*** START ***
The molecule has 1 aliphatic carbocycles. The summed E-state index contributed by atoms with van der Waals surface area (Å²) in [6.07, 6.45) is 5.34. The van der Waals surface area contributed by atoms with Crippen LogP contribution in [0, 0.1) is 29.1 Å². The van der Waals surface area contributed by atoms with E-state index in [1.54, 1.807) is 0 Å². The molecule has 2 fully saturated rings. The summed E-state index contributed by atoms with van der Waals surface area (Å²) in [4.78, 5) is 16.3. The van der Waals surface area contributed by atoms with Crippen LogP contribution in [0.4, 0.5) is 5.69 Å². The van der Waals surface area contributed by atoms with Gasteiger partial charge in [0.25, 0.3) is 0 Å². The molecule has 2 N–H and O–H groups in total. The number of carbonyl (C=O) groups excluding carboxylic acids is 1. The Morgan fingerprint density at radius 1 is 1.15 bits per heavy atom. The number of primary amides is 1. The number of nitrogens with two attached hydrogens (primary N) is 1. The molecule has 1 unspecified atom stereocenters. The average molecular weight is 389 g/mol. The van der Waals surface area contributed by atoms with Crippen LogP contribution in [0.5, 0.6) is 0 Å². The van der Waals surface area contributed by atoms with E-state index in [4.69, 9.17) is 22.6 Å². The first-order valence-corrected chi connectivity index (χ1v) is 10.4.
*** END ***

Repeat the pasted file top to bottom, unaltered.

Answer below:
The molecule has 1 aliphatic carbocycles. The summed E-state index contributed by atoms with van der Waals surface area (Å²) in [6.07, 6.45) is 5.34. The van der Waals surface area contributed by atoms with Crippen LogP contribution in [0, 0.1) is 29.1 Å². The van der Waals surface area contributed by atoms with E-state index in [1.54, 1.807) is 0 Å². The molecule has 2 fully saturated rings. The summed E-state index contributed by atoms with van der Waals surface area (Å²) in [4.78, 5) is 16.3. The van der Waals surface area contributed by atoms with Crippen LogP contribution in [0.4, 0.5) is 5.69 Å². The van der Waals surface area contributed by atoms with Gasteiger partial charge in [0.25, 0.3) is 0 Å². The molecule has 2 N–H and O–H groups in total. The number of carbonyl (C=O) groups excluding carboxylic acids is 1. The Morgan fingerprint density at radius 1 is 1.15 bits per heavy atom. The number of primary amides is 1. The number of nitrogens with two attached hydrogens (primary N) is 1. The molecule has 1 unspecified atom stereocenters. The average molecular weight is 389 g/mol. The van der Waals surface area contributed by atoms with Crippen LogP contribution in [0.5, 0.6) is 0 Å². The van der Waals surface area contributed by atoms with E-state index in [4.69, 9.17) is 22.6 Å². The first-order valence-corrected chi connectivity index (χ1v) is 10.4.